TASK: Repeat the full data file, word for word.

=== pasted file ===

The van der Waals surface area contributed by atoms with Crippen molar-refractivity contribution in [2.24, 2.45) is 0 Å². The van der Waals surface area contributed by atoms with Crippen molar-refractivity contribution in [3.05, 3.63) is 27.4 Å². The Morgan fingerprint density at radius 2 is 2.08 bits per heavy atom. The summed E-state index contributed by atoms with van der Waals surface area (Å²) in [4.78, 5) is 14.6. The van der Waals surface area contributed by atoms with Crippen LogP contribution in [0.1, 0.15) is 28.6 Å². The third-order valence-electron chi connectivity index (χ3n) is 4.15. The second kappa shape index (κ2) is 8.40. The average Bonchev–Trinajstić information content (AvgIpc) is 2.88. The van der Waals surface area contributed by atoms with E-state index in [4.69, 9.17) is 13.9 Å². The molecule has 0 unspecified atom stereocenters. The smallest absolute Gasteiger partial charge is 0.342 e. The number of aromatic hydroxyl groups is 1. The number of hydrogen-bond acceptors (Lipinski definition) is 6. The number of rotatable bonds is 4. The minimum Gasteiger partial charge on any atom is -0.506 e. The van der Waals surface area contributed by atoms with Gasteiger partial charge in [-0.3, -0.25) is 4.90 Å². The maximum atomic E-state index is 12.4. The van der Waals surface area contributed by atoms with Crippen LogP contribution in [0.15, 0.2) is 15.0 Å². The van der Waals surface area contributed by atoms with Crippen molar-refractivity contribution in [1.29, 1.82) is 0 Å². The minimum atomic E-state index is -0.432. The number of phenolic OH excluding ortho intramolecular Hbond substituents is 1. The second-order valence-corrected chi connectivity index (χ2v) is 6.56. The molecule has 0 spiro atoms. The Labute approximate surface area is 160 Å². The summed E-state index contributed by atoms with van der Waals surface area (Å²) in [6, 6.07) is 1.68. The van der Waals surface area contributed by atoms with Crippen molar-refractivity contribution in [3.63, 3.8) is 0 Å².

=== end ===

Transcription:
The van der Waals surface area contributed by atoms with Crippen molar-refractivity contribution in [2.24, 2.45) is 0 Å². The van der Waals surface area contributed by atoms with Crippen molar-refractivity contribution in [3.05, 3.63) is 27.4 Å². The Morgan fingerprint density at radius 2 is 2.08 bits per heavy atom. The summed E-state index contributed by atoms with van der Waals surface area (Å²) in [4.78, 5) is 14.6. The van der Waals surface area contributed by atoms with Crippen LogP contribution in [0.1, 0.15) is 28.6 Å². The third-order valence-electron chi connectivity index (χ3n) is 4.15. The second kappa shape index (κ2) is 8.40. The average Bonchev–Trinajstić information content (AvgIpc) is 2.88. The van der Waals surface area contributed by atoms with E-state index in [4.69, 9.17) is 13.9 Å². The molecule has 0 unspecified atom stereocenters. The smallest absolute Gasteiger partial charge is 0.342 e. The number of aromatic hydroxyl groups is 1. The number of hydrogen-bond acceptors (Lipinski definition) is 6. The number of rotatable bonds is 4. The minimum Gasteiger partial charge on any atom is -0.506 e. The van der Waals surface area contributed by atoms with Gasteiger partial charge in [-0.3, -0.25) is 4.90 Å². The maximum atomic E-state index is 12.4. The van der Waals surface area contributed by atoms with Crippen LogP contribution in [0.15, 0.2) is 15.0 Å². The van der Waals surface area contributed by atoms with Crippen molar-refractivity contribution in [1.29, 1.82) is 0 Å². The minimum atomic E-state index is -0.432. The number of phenolic OH excluding ortho intramolecular Hbond substituents is 1. The second-order valence-corrected chi connectivity index (χ2v) is 6.56. The molecule has 0 spiro atoms. The Labute approximate surface area is 160 Å². The summed E-state index contributed by atoms with van der Waals surface area (Å²) in [6, 6.07) is 1.68. The van der Waals surface area contributed by atoms with Crippen molar-refractivity contribution in [3.63, 3.8) is 0 Å².